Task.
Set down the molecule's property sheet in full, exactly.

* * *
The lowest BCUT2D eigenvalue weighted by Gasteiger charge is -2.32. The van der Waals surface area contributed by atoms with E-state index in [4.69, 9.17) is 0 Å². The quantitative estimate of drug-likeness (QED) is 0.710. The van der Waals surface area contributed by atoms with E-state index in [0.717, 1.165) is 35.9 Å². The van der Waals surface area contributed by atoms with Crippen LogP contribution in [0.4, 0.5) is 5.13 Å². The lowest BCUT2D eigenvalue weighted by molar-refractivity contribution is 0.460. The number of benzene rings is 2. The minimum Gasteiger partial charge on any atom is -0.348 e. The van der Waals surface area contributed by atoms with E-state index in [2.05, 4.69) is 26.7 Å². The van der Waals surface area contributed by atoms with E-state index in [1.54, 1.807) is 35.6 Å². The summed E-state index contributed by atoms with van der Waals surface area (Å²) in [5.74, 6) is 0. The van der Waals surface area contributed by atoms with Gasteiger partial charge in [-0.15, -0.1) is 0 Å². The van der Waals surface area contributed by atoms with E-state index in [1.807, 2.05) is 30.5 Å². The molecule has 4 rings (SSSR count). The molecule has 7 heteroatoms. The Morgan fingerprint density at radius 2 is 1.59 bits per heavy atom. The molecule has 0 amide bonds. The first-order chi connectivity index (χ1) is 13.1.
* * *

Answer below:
The lowest BCUT2D eigenvalue weighted by Gasteiger charge is -2.32. The van der Waals surface area contributed by atoms with E-state index in [4.69, 9.17) is 0 Å². The quantitative estimate of drug-likeness (QED) is 0.710. The van der Waals surface area contributed by atoms with E-state index in [0.717, 1.165) is 35.9 Å². The van der Waals surface area contributed by atoms with Crippen LogP contribution in [0.4, 0.5) is 5.13 Å². The lowest BCUT2D eigenvalue weighted by molar-refractivity contribution is 0.460. The number of benzene rings is 2. The minimum Gasteiger partial charge on any atom is -0.348 e. The van der Waals surface area contributed by atoms with E-state index in [2.05, 4.69) is 26.7 Å². The van der Waals surface area contributed by atoms with E-state index in [1.54, 1.807) is 35.6 Å². The summed E-state index contributed by atoms with van der Waals surface area (Å²) in [5.74, 6) is 0. The van der Waals surface area contributed by atoms with Gasteiger partial charge in [-0.15, -0.1) is 0 Å². The van der Waals surface area contributed by atoms with E-state index in [1.807, 2.05) is 30.5 Å². The molecule has 4 rings (SSSR count). The molecule has 7 heteroatoms. The Morgan fingerprint density at radius 2 is 1.59 bits per heavy atom. The molecule has 0 amide bonds. The first-order chi connectivity index (χ1) is 13.1.